It's a fascinating look at the process that led to one of the 20th century's most iconic works of art ... Histories of filmmaking can easily turn into inside baseball, interesting only to film students and the most dedicated cinéastes, but Frankel does a remarkable job telling the story of how the movie happened. He's such a gifted storyteller that you don't even have to be familiar with the film to find the book fascinating ... That Frankel is willing to point out that the movie is flawed is part of what makes the book so essential—Shooting Midnight Cowboy is a history, not a paean, and he asks viewers to reconsider what the movie meant, not just to American culture, but to the cast and crew who made it. Frankel's book is a must-read for anyone interested in cinematic history, and an enthralling look at Schlesinger's 'dark, difficult masterpiece and the deeply gifted and flawed men and women who made it.'
... a masterfully structured study bursting with detail and context ... revealing details permeate Frankel’s book, touching on the making of the movie (you’ll likely never think about casting in the same way), the individuals involved, and the social history of the time and place. Frankel puts it all together with narrative verve, telling a propulsive tale about creativity, commerce and loss.
Frankel is a smooth writer and sure-footed narrator who uses this volume to excavate the cultural landscape of postwar America — the entrenched homophobia, the shameless exploitation of women, the corrosion of our cities. But even good books about great movies have limits. In this case, squeezing more than 300 pages of prose from a 113-minute film does not always come easily ... Frankel is a diligent researcher, and he uncovers the rich details that gave the movie its texture and authenticity ... While Frankel uses Midnight Cowboy to trace broader cultural trends, some digressions are extraneous. There are unnecessary details of the self-absorbed Warhol; of a bomb that detonates in a townhouse next to Hoffman’s Greenwich Village apartment; of Schlesinger’s next movie. Some careless writing also creeps in ... Nonetheless, Frankel’s book will satisfy anyone interested in how a long-shot movie about two underdogs became an American original.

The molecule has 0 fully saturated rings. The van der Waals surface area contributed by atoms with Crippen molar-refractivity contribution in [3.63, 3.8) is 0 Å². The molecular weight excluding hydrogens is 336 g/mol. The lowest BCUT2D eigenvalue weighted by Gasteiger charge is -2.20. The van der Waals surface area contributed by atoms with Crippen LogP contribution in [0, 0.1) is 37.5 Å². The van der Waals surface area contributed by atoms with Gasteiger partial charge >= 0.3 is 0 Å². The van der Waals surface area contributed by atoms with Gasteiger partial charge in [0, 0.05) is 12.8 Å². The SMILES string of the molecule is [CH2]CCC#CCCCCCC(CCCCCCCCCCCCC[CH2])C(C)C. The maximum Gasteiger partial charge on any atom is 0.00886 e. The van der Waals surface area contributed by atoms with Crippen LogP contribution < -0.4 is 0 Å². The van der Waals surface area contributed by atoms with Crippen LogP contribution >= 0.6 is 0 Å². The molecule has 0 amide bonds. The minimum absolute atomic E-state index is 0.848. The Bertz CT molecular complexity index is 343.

... illuminating ... the new book employs a wide lens ... In creating his definitive account, Frankel has gathered memorable details about tight budgets, perseverance, and resourcefulness ... it’s the films’ fascinating backstories as much as their lonesome cowboys that animate Frankel’s trilogy. There are no tidy endings for anyone involved, least of all the guy riding off into the sunrise on a Greyhound bus, alone again.
Frankel...is diligent in his attention to all of the moving parts that go into making a film: the building of a team of disparate, sometimes at-odds talents; the days and weeks of preparation; the last-minute flashes of inspiration. He is somewhat less convincing in describing the why and how these many elements combine to create something of lasting resonance ... while Frankel is free with superlatives...he gives little sense of what recommends Midnight Cowboy to posterity ... Because Frankel looks at cinema for a reflection of the times and as a means for changing hearts and minds, he has a limited interest in fringe work. Addressed to a small and self-selecting audience, low-profile 'underground' cinema has only so much capacity to 'shift the dialogue' or have a 'social impact' ... From Oscar triumph Frankel proceeds through a familiar threnody—the lament for Times Square, sanitized and Disneyfied, and for New Hollywood ... after a while you might start to wonder how much of this mourning New Hollywood is another form of self-congratulation with the addition of dewy nostalgia, and how much a “breakthrough” like Midnight Cowboy amounts to the mainstream arriving at a point where real outsiders had been hanging out for years[.]
... another making-of book that transcends the genre. This is no mere story of the production of a movie ... instead, it offers in-depth portraits of the man who created the characters of Joe Buck and Ratso Rizzo...and the men who gave them cinematic life ... Frankel provides us with the context we need to fully appreciate the film as a vivid snapshot of a specific time and place in American history.
Frankel...paints the story of the film with a wide and holistic brush ... Tackling questions of censorship and the MPAA ratings, bravura performances by Jon Voight and Dustin Hoffman, the costumes, the soundtrack, and the film’s coronation at the 1970 Academy Awards, Frankel expertly brings it all together ... An in-depth, exquisite biography of a legendary film, and a must-read for cinephiles.
In this outstanding work...Pulitzer Prize–winning journalist Frankel covers every facet of the film’s creation ... In a canny move, Frankel places the film in historical context, detailing major world events at the time of the shoot ... Interviews with the film’s surviving principals add immediacy, and descriptions of small production details enhance the book’s power ... A rare cinema book that is as mesmerizing as its subject.